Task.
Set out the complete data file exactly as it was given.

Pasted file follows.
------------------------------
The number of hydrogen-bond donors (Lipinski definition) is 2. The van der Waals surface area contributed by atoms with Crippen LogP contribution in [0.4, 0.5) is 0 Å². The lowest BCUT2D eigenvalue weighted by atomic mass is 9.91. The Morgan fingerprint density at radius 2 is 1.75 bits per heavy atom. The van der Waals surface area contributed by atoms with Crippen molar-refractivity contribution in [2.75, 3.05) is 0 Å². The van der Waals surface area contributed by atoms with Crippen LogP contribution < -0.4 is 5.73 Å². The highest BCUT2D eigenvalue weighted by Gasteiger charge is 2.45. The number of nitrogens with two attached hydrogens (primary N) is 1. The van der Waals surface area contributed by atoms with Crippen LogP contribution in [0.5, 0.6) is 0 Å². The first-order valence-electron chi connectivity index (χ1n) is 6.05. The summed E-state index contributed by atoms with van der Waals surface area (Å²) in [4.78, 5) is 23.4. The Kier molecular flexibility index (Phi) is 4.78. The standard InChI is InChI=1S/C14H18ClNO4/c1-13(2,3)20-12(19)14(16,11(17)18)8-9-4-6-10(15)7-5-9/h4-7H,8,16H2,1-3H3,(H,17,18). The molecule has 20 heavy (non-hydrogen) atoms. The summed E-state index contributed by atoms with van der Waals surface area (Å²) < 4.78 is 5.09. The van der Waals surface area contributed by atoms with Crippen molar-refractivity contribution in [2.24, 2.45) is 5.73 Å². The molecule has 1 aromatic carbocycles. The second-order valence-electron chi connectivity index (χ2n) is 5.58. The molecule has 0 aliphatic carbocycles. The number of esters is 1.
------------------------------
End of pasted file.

The number of hydrogen-bond donors (Lipinski definition) is 2. The van der Waals surface area contributed by atoms with Crippen LogP contribution in [0.4, 0.5) is 0 Å². The lowest BCUT2D eigenvalue weighted by atomic mass is 9.91. The Morgan fingerprint density at radius 2 is 1.75 bits per heavy atom. The van der Waals surface area contributed by atoms with Crippen molar-refractivity contribution in [2.75, 3.05) is 0 Å². The van der Waals surface area contributed by atoms with Crippen LogP contribution < -0.4 is 5.73 Å². The highest BCUT2D eigenvalue weighted by Gasteiger charge is 2.45. The number of nitrogens with two attached hydrogens (primary N) is 1. The van der Waals surface area contributed by atoms with Crippen LogP contribution in [0.5, 0.6) is 0 Å². The first-order valence-electron chi connectivity index (χ1n) is 6.05. The summed E-state index contributed by atoms with van der Waals surface area (Å²) in [4.78, 5) is 23.4. The Kier molecular flexibility index (Phi) is 4.78. The standard InChI is InChI=1S/C14H18ClNO4/c1-13(2,3)20-12(19)14(16,11(17)18)8-9-4-6-10(15)7-5-9/h4-7H,8,16H2,1-3H3,(H,17,18). The molecule has 20 heavy (non-hydrogen) atoms. The summed E-state index contributed by atoms with van der Waals surface area (Å²) < 4.78 is 5.09. The van der Waals surface area contributed by atoms with Crippen molar-refractivity contribution in [2.24, 2.45) is 5.73 Å². The molecule has 1 aromatic carbocycles. The second-order valence-electron chi connectivity index (χ2n) is 5.58. The molecule has 0 aliphatic carbocycles. The number of esters is 1.